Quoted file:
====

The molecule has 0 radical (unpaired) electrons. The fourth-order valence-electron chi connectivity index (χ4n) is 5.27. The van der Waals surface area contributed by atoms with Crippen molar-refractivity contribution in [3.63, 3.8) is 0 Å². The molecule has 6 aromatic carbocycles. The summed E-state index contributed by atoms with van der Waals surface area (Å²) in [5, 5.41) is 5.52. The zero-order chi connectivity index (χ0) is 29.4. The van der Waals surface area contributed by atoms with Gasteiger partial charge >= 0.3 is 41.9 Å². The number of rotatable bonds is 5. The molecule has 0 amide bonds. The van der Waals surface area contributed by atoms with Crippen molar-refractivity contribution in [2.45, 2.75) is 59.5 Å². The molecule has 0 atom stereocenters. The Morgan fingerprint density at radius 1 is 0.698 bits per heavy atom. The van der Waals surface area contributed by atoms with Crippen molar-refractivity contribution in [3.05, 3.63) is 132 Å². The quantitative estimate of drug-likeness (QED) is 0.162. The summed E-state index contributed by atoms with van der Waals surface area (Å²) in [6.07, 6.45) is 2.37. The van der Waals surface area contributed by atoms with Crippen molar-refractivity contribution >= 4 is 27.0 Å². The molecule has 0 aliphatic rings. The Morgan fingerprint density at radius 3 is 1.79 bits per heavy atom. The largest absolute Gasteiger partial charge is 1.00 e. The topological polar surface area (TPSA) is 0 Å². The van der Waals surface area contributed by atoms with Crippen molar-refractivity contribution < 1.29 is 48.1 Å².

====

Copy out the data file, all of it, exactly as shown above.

The molecule has 0 radical (unpaired) electrons. The fourth-order valence-electron chi connectivity index (χ4n) is 5.27. The van der Waals surface area contributed by atoms with Crippen molar-refractivity contribution in [3.63, 3.8) is 0 Å². The molecule has 6 aromatic carbocycles. The summed E-state index contributed by atoms with van der Waals surface area (Å²) in [5, 5.41) is 5.52. The zero-order chi connectivity index (χ0) is 29.4. The van der Waals surface area contributed by atoms with Gasteiger partial charge >= 0.3 is 41.9 Å². The number of rotatable bonds is 5. The molecule has 0 amide bonds. The van der Waals surface area contributed by atoms with Crippen molar-refractivity contribution in [2.45, 2.75) is 59.5 Å². The molecule has 0 atom stereocenters. The Morgan fingerprint density at radius 1 is 0.698 bits per heavy atom. The van der Waals surface area contributed by atoms with Crippen molar-refractivity contribution in [3.05, 3.63) is 132 Å². The quantitative estimate of drug-likeness (QED) is 0.162. The summed E-state index contributed by atoms with van der Waals surface area (Å²) in [6.07, 6.45) is 2.37. The van der Waals surface area contributed by atoms with Crippen molar-refractivity contribution >= 4 is 27.0 Å². The molecule has 0 aliphatic rings. The Morgan fingerprint density at radius 3 is 1.79 bits per heavy atom. The largest absolute Gasteiger partial charge is 1.00 e. The topological polar surface area (TPSA) is 0 Å². The van der Waals surface area contributed by atoms with Crippen molar-refractivity contribution < 1.29 is 48.1 Å².